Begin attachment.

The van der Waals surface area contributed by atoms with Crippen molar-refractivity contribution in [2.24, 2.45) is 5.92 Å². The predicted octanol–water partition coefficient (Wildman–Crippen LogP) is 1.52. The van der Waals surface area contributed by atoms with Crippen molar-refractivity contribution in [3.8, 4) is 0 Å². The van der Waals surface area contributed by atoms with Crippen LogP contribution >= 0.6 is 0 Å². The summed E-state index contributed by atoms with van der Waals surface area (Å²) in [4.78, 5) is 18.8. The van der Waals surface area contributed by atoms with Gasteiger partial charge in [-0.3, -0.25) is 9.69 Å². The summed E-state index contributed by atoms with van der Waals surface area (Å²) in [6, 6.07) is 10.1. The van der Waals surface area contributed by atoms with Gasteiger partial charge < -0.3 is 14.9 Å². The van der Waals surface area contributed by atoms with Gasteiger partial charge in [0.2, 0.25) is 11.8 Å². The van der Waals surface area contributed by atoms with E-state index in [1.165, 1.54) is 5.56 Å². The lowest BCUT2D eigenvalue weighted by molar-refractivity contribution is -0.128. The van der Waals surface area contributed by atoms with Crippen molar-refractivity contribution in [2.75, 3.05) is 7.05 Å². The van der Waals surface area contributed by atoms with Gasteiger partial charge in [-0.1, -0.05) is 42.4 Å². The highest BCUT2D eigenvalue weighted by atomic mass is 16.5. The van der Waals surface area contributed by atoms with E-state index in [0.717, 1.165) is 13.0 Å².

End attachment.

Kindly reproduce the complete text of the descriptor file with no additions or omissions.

The van der Waals surface area contributed by atoms with Crippen molar-refractivity contribution in [2.24, 2.45) is 5.92 Å². The predicted octanol–water partition coefficient (Wildman–Crippen LogP) is 1.52. The van der Waals surface area contributed by atoms with Crippen molar-refractivity contribution in [3.8, 4) is 0 Å². The van der Waals surface area contributed by atoms with Crippen LogP contribution >= 0.6 is 0 Å². The summed E-state index contributed by atoms with van der Waals surface area (Å²) in [4.78, 5) is 18.8. The van der Waals surface area contributed by atoms with Gasteiger partial charge in [-0.3, -0.25) is 9.69 Å². The summed E-state index contributed by atoms with van der Waals surface area (Å²) in [6, 6.07) is 10.1. The van der Waals surface area contributed by atoms with Gasteiger partial charge < -0.3 is 14.9 Å². The van der Waals surface area contributed by atoms with Gasteiger partial charge in [0.2, 0.25) is 11.8 Å². The van der Waals surface area contributed by atoms with E-state index in [1.165, 1.54) is 5.56 Å². The lowest BCUT2D eigenvalue weighted by molar-refractivity contribution is -0.128. The van der Waals surface area contributed by atoms with Crippen molar-refractivity contribution in [2.75, 3.05) is 7.05 Å². The van der Waals surface area contributed by atoms with Gasteiger partial charge in [-0.1, -0.05) is 42.4 Å². The highest BCUT2D eigenvalue weighted by atomic mass is 16.5. The van der Waals surface area contributed by atoms with E-state index in [0.717, 1.165) is 13.0 Å².